United Arab Emirates To Ban Disposable Plastics


Written by Mat McDermott

The United Arab Emirates has moved forward a ban on all disposable plastic products, except those made from oxo-biodegradable plastics, from 2013 to the end of this year.

Though oxo-biodegradable plastics cannot be composted as some biodegradable plastics can, if left in the open they will decompose within 2-18 months. In a landfill decomposition occurs much more slowly however, though still far more quickly than ordinary plastics.

The ban, enacted by the Ministry of Environment and Water, was precipitated over concerns about plastic waste in the desert and the sea, and the effect of that on wildlife.

Covered in the ban are all packaging and disposable plastic products such as shopping bags, packaging for food, magazines, garbage bags, shrink and pallet wrap, cling film, as well as other plastic designed to be used over short periods and discarded. (Packaging Gateway)

The regulation also includes a standard for registration of companies manufacturing and importing biodegradable plastics. The Intelligent SME quotes Eng. Mohammed Saleh Al Badri of the Emirates Authority for Standardization and Metrology:

ESMA officials will visit each factory and see that the manufacturing process complies with our specification. So, basically, the raw materials, additives, and manufacturing process, will be pre-approved by us. The companies will have regular monitoring, and we will collect finished samples, as well as the ones still being made for testing. Unannounced visits will be made to ensure consistency. At this point, we don’t have a testing centre, so all samples are sent abroad, but we are encouraging labs to take up this facility within the country. This regulatory measure will ensure that all the plastic bags used in the country will be degradable to harmless substances that will not affect the environment.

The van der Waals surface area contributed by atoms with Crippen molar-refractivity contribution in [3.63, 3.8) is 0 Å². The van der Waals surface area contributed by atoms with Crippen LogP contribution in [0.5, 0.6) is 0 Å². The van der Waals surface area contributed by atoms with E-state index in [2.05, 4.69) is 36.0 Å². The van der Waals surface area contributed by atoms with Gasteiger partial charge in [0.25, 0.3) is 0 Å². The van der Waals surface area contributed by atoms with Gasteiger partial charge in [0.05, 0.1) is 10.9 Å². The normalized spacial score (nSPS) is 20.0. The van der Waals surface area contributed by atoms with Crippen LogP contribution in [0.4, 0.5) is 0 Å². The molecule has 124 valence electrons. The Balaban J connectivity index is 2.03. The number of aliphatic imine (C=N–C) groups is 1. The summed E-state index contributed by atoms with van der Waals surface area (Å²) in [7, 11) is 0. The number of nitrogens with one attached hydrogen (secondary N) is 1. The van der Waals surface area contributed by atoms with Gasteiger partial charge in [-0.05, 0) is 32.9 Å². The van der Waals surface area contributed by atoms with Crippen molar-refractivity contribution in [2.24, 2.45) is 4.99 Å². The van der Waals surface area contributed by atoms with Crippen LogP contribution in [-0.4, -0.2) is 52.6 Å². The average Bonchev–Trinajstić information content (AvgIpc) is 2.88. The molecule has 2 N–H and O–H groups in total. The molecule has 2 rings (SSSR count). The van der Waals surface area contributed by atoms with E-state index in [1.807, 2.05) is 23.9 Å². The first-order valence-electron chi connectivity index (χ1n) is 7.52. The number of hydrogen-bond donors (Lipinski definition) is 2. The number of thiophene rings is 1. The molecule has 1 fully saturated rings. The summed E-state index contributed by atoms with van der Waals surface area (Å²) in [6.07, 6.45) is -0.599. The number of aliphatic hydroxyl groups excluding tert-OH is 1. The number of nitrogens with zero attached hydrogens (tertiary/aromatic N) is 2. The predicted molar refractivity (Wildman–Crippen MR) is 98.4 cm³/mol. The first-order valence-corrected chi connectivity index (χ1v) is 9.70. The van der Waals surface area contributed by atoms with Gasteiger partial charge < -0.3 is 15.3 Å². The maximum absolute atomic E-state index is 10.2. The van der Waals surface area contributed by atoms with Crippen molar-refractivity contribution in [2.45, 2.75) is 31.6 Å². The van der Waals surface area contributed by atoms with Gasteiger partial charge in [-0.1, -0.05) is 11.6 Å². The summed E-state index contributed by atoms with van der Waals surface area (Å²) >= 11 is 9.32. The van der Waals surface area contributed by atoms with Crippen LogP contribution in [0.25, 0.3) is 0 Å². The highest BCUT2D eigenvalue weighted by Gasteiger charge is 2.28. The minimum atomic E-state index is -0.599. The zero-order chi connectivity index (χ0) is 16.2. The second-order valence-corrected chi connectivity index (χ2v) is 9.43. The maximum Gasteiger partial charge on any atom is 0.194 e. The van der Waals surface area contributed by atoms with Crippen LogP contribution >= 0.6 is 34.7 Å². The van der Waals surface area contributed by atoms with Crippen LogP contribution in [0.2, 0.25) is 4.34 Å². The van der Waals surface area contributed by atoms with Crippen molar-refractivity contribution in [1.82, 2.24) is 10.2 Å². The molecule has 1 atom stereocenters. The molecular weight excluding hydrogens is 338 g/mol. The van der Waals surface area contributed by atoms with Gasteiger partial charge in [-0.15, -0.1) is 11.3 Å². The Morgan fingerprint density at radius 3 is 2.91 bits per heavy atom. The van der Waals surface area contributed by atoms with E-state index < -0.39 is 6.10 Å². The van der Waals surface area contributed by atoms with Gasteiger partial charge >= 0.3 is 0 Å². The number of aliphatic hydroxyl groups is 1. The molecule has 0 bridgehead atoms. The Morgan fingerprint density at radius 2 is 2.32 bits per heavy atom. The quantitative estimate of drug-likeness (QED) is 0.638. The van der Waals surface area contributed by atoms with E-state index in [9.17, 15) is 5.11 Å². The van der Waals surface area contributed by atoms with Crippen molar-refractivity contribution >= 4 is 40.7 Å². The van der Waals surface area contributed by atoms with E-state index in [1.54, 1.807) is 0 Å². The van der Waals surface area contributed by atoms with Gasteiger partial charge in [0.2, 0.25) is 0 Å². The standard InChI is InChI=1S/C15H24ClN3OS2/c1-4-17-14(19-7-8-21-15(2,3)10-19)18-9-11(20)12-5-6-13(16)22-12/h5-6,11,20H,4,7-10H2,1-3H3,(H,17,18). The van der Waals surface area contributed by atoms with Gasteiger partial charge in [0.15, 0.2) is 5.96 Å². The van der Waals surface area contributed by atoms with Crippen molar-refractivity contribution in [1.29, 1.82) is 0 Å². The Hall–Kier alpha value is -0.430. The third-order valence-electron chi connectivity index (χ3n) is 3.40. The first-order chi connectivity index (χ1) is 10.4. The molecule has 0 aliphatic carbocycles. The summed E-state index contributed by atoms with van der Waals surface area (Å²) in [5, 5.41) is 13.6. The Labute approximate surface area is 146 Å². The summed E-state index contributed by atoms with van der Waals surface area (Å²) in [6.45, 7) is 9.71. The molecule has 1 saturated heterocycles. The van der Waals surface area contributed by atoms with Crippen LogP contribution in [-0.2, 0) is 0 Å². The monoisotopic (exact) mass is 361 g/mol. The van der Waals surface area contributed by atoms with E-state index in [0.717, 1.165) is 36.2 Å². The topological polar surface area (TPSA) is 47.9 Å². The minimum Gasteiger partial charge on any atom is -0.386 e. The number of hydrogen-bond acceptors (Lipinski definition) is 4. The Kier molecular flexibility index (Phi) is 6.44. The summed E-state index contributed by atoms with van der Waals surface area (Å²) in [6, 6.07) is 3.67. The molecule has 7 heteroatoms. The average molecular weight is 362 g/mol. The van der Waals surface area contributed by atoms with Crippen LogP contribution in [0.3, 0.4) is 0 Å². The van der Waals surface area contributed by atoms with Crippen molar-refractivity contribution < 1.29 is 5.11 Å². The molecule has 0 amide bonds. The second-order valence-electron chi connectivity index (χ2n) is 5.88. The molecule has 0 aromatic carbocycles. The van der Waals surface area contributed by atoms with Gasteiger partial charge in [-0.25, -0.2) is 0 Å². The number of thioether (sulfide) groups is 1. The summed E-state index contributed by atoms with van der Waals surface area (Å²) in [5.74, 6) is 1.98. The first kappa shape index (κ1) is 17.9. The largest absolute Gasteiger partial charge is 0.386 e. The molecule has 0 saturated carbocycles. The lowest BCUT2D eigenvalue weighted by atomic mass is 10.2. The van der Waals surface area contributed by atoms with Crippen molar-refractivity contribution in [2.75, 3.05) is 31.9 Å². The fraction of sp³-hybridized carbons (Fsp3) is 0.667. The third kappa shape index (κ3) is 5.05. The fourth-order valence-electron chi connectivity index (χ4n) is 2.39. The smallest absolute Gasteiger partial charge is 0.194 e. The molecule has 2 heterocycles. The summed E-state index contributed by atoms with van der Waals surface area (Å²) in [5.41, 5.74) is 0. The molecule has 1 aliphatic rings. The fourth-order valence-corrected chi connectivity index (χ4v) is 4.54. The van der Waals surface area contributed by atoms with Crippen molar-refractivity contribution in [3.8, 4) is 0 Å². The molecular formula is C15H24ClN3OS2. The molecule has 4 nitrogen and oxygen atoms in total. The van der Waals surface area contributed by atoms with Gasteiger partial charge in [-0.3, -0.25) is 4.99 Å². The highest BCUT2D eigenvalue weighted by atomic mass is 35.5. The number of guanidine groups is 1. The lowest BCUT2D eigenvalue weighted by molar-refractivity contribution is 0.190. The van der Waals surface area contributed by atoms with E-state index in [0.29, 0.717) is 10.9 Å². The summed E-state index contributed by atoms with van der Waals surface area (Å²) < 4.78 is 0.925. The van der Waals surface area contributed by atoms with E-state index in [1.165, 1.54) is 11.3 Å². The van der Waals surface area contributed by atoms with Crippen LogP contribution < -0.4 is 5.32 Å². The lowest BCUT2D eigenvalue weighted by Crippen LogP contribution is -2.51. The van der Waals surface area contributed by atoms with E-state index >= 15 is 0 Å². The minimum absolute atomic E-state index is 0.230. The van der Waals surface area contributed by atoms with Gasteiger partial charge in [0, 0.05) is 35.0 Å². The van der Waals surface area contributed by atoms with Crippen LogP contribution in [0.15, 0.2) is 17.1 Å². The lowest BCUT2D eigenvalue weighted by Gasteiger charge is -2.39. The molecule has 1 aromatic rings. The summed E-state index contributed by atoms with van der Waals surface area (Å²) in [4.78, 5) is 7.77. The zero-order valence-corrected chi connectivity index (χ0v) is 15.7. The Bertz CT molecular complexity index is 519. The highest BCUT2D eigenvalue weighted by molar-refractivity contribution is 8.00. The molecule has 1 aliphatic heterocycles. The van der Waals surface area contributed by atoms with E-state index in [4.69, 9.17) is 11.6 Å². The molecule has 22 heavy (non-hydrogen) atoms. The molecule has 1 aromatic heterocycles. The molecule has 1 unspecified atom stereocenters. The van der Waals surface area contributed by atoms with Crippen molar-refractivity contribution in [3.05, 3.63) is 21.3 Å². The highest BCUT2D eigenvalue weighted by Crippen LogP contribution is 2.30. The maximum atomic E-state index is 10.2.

East Africa Pushes For Plastic Ban
All of this comes as the East African Community legislative assembly—an intergovernmental organization for Burundi, Kenya, Rwanda, Tanzania, and Uganda—has passed ‘The East African Community Plastics Control Bill’.

If all heads of state of the member countries sign it, the bill would provide the legal framework for the outright banning of the manufacturing, sale, import and use of polyethylene material. Read more.

This post was originally published by TreeHugger.


Related Stories:

Grand Canyon Bans Sale of Plastic Water Bottles

Canada Health: BPA’s a Toxin But It’s Okay to Have It In Our Food

Is Edible Food Packaging The Answer to Plastic Waste?


Photo from wcm1111 via flickr


Sergio Padilla
Sergio Padilla5 years ago

What a lovely news! Hate plastic...

AbdulAziz A.
AbdulAziz A5 years ago

Good for UAE and about time when the wealthy Western nations stop abusing the environment too. They misuse the resources and pollute the world with dire consequences for the rest the world.

The poorer nations suffer in every way --- they are not responsible for spreading the rubbish but disasters adversely effect their every day lives.

It's about time all developed countries adapted the same rules and give the rest the world a chance to at least breath clean air, drink clean water and have unpolluted food.

Vicky Pitchford
Vicky P5 years ago


Ernest R.
Ernest R5 years ago

Sounds good to me.

Meta R.
Meta Reid5 years ago

Great article. Now where is our congress and are they following this? Oh, yah, their still wondering if women should think about controlling their own bodies.... When will they get back to reality?

Marianna B M.


Parvez Zuberi
Parvez Zuberi5 years ago

Great News we all should follow and make the law

Rachel Wilson
Rachel Wilson5 years ago

Interesting that the United States is supposed to be the more progressive nation, but you are seeing this in countries that are "developing". Really, we can't focus on the global crisis of our wastefulness destroying the planet we live on? Being only a teenager, I find it really frustrating that America does not even try to get policies like this implemented. If we had environmental education for every kid in this "privileged" society, people would be much more aware of wastefulness in this country.

Marie W.
Marie W5 years ago

Surprise here!

Nelson Baker
Nelson Baker5 years ago

Good decision.